QUESTION: We are planning to add an HDHP and to make company contributions to employees’ HSAs. We have been told that an HSA contribution program—unlike the HDHP coverage—would not be subject to ERISA. Is that always true, or are there circumstances in which ERISA might apply?

ANSWER: Employer-facilitated HSA contribution programs generally are not subject to ERISA. Even though HSA funds may be intended to provide medical care, HSAs are viewed as personal accounts that are not ERISA-covered welfare benefit plans, so long as employee participation is completely voluntary and the employer’s involvement is limited. However, there are ways in which an HSA contribution program could become subject to ERISA. Those ERISA triggers should be avoided because ERISA’s compliance obligations were not crafted with HSAs in mind, and it is not clear how and whether all of ERISA’s requirements could be satisfied by an HSA program.

The DOL has established two safe harbors from ERISA coverage that may apply to workplace HSA programs. One, the voluntary plan safe harbor for group or group-type insurance programs, does not allow employer contributions, so for your purposes, we will focus instead on the HSA-specific safe harbor, which allows employer contributions. Under that safe harbor, employer contributions will not result in ERISA’s application if all of the following requirements are met:

  • Voluntary Employee Contributions. An employer using the safe harbor can unilaterally establish HSAs for employees and deposit employer funds into those accounts. But any contributions made by employees, including salary reduction contributions, must be voluntary.
  • Portable Funds. An employer’s program may limit forwarding of HSA contributions to a single HSA provider without triggering ERISA. But the employer cannot limit what happens after that initial deposit; employees must be able to move funds to another HSA if they desire.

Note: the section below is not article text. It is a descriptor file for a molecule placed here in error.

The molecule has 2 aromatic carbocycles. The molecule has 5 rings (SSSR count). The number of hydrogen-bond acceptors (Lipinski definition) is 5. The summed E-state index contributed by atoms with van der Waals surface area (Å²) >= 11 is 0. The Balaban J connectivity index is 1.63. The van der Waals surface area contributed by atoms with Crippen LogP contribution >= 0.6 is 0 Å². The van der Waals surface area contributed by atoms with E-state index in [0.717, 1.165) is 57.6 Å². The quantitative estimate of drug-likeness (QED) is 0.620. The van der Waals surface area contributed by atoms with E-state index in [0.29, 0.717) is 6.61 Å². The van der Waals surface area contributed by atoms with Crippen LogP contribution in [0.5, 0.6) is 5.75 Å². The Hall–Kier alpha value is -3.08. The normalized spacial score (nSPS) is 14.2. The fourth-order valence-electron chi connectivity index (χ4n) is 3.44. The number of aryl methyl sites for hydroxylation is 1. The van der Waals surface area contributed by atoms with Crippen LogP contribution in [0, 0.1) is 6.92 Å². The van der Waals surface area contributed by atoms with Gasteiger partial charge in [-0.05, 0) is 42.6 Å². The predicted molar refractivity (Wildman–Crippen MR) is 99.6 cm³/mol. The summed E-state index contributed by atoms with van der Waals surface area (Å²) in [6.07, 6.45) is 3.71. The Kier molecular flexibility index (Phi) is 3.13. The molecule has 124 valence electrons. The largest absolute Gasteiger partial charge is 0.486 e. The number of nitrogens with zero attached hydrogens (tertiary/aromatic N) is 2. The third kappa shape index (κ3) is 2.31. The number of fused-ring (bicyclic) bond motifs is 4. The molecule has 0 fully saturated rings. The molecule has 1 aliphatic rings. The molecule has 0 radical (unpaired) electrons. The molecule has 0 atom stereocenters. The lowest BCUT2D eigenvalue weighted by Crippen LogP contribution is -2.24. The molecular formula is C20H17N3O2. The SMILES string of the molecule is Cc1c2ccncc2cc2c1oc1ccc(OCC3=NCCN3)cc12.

• Unrestricted Use of Funds. Some employers may wish to impose conditions on how HSA funds are used, such as a requirement that funds be used only for qualified medical expenses. Any such restrictions, however, will cause the arrangement to fall outside the safe harbor.
  • No Employer Influence. When selecting an HSA provider, employers may choose trustees or custodians that offer only a limited selection of investment options or options replicating those available under the employer’s 401(k) plan. Generally, however, the employer cannot make or attempt to influence employees’ investment decisions.
  • Not Represented as an ERISA Plan. This requirement seems simple, but it is also easily violated. Participant communications must not represent the HSA program as part of an ERISA plan, or as an ERISA plan of its own, and should include appropriate disclaimers indicating that the HSA is not part of an ERISA plan. From a drafting perspective, the HSA provisions should not be included in an ERISA plan document. While bundling non-ERISA and ERISA benefits will normally not make the non-ERISA benefits subject to ERISA, careful drafting and communications are required to ensure that the HSA satisfies the safe harbor.
  • No Employer Compensation. The employer cannot receive any direct or indirect payment or compensation in connection with its employees’ HSAs. This rule precludes discounts on other products that the employer may purchase from the HSA vendor, and may raise questions in other situations (e.g., bundled arrangements). This prohibition does not preclude making HSA contributions through a cafeteria plan; the employment tax savings realized by the employer is not considered compensation for this purpose.

Failure to meet any one of these elements will cause the program to fall outside the safe harbor. Although a program involving employer actions or program rules not specifically authorized by the safe harbor might still avoid ERISA, any variations should be discussed in advance with counsel.

Source: Thomson Reuters

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